Magnetically Directed Two-Dimensional Crystallization of OmpF Membrane Proteins in Block Copolymers

Steven S. Klara, Patrick O. Saboe, Ian T. Sines, Mahnoush Babaei, Po Lin Chiu, Rita Dezorzi, Kaushik Dayal, Thomas Walz, Manish Kumar, Meagan S. Mauter

Research output: Contribution to journalArticle

15 Citations (Scopus)

Abstract

Two-dimensional (2D) alignment and crystallization of membrane proteins (MPs) is increasingly important in characterizing their three-dimensional (3D) structure, in designing pharmacological agents, and in leveraging MPs for biomimetic devices. Large, highly ordered MP 2D crystals in block copolymer (BCP) matrices are challenging to fabricate, but a facile and scalable technique for aligning and crystallizing MPs in thin-film geometries would rapidly translate into applications. This work introduces a novel method to grow larger and potentially better ordered 2D crystals by performing the crystallization process in the presence of a strong magnetic field. We demonstrate the efficacy of this approach using a β-barrel MP, outer membrane protein F (OmpF), in short-chain polybutadiene-poly(ethylene oxide) (PB-PEO) membranes. Crystals grown in a magnetic field were up to 5 times larger than conventionally grown crystals, and a signal-to-noise (SNR) analysis of diffraction peaks in Fourier transforms of specimens imaged by negative-stain electron microscopy (EM) and cryo-EM showed twice as many high-SNR diffraction peaks, indicating that the magnetic field also improves crystal order.

Original languageEnglish (US)
Pages (from-to)28-31
Number of pages4
JournalJournal of the American Chemical Society
Volume138
Issue number1
DOIs
StatePublished - Jan 13 2016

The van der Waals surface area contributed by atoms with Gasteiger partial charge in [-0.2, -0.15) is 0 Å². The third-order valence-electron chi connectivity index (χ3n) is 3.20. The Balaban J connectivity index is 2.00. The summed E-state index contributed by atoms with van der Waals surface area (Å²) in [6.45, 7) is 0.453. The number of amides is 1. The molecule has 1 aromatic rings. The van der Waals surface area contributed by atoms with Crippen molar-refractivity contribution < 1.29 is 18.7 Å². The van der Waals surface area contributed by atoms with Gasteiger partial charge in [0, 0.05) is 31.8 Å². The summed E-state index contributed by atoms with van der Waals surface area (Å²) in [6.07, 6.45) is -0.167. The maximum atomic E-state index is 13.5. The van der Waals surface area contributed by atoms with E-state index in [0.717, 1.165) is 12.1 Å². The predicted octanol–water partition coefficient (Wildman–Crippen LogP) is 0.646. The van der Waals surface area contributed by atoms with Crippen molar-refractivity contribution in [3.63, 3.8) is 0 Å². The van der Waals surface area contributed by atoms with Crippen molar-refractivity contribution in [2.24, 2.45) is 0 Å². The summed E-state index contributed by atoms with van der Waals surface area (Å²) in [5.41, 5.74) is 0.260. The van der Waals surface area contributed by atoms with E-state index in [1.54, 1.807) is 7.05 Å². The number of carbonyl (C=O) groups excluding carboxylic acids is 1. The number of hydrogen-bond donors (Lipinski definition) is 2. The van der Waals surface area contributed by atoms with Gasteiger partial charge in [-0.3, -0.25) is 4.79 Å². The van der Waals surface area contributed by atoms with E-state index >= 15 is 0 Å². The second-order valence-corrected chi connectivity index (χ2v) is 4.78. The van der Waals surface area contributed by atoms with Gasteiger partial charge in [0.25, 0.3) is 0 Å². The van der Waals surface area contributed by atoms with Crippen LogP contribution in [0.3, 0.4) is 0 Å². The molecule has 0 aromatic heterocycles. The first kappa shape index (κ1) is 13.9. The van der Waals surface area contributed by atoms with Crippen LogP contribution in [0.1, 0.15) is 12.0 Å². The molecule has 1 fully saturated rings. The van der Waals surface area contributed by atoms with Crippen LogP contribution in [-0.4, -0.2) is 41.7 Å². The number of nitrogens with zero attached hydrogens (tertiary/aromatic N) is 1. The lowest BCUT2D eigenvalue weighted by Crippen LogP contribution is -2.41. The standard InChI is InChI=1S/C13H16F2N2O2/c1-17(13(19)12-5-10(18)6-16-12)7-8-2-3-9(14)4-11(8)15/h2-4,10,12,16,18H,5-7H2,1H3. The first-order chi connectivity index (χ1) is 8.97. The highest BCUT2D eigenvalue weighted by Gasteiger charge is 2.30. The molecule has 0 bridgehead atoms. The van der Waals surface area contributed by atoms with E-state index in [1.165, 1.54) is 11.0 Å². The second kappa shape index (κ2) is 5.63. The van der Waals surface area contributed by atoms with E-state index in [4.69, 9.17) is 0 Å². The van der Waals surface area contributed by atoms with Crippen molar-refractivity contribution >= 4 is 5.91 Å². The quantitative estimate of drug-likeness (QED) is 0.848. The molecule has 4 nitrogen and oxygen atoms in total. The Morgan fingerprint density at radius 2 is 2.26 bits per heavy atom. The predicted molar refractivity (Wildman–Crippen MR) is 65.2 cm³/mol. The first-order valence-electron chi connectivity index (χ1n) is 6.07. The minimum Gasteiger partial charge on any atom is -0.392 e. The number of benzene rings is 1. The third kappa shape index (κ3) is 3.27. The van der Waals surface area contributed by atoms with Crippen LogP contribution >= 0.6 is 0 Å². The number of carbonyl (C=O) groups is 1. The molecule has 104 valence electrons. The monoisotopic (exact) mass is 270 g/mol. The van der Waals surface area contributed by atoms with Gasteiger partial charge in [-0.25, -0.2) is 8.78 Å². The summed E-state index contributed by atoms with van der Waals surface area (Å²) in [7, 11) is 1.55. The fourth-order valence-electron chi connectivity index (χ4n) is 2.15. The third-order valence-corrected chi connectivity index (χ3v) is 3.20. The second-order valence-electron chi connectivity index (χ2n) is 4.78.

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Crystallization
Block copolymers
Membrane Proteins
Proteins
Membranes
Magnetic Fields
Crystals
Magnetic fields
Electron microscopy
Biomimetic Materials
Diffraction
Cryoelectron Microscopy
Ethylene Oxide
Biomimetics
Fourier Analysis
Polyethylene oxides
Noise
Electron Microscopy
Fourier transforms
Polybutadienes

All Science Journal Classification (ASJC) codes

  • Catalysis
  • Chemistry(all)
  • Biochemistry
  • Colloid and Surface Chemistry

Cite this

Klara, S. S., Saboe, P. O., Sines, I. T., Babaei, M., Chiu, P. L., Dezorzi, R., ... Mauter, M. S. (2016). Magnetically Directed Two-Dimensional Crystallization of OmpF Membrane Proteins in Block Copolymers. Journal of the American Chemical Society, 138(1), 28-31. https://doi.org/10.1021/jacs.5b03320
Klara, Steven S. ; Saboe, Patrick O. ; Sines, Ian T. ; Babaei, Mahnoush ; Chiu, Po Lin ; Dezorzi, Rita ; Dayal, Kaushik ; Walz, Thomas ; Kumar, Manish ; Mauter, Meagan S. / Magnetically Directed Two-Dimensional Crystallization of OmpF Membrane Proteins in Block Copolymers. In: Journal of the American Chemical Society. 2016 ; Vol. 138, No. 1. pp. 28-31.
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Klara, SS, Saboe, PO, Sines, IT, Babaei, M, Chiu, PL, Dezorzi, R, Dayal, K, Walz, T, Kumar, M & Mauter, MS 2016, 'Magnetically Directed Two-Dimensional Crystallization of OmpF Membrane Proteins in Block Copolymers', Journal of the American Chemical Society, vol. 138, no. 1, pp. 28-31. https://doi.org/10.1021/jacs.5b03320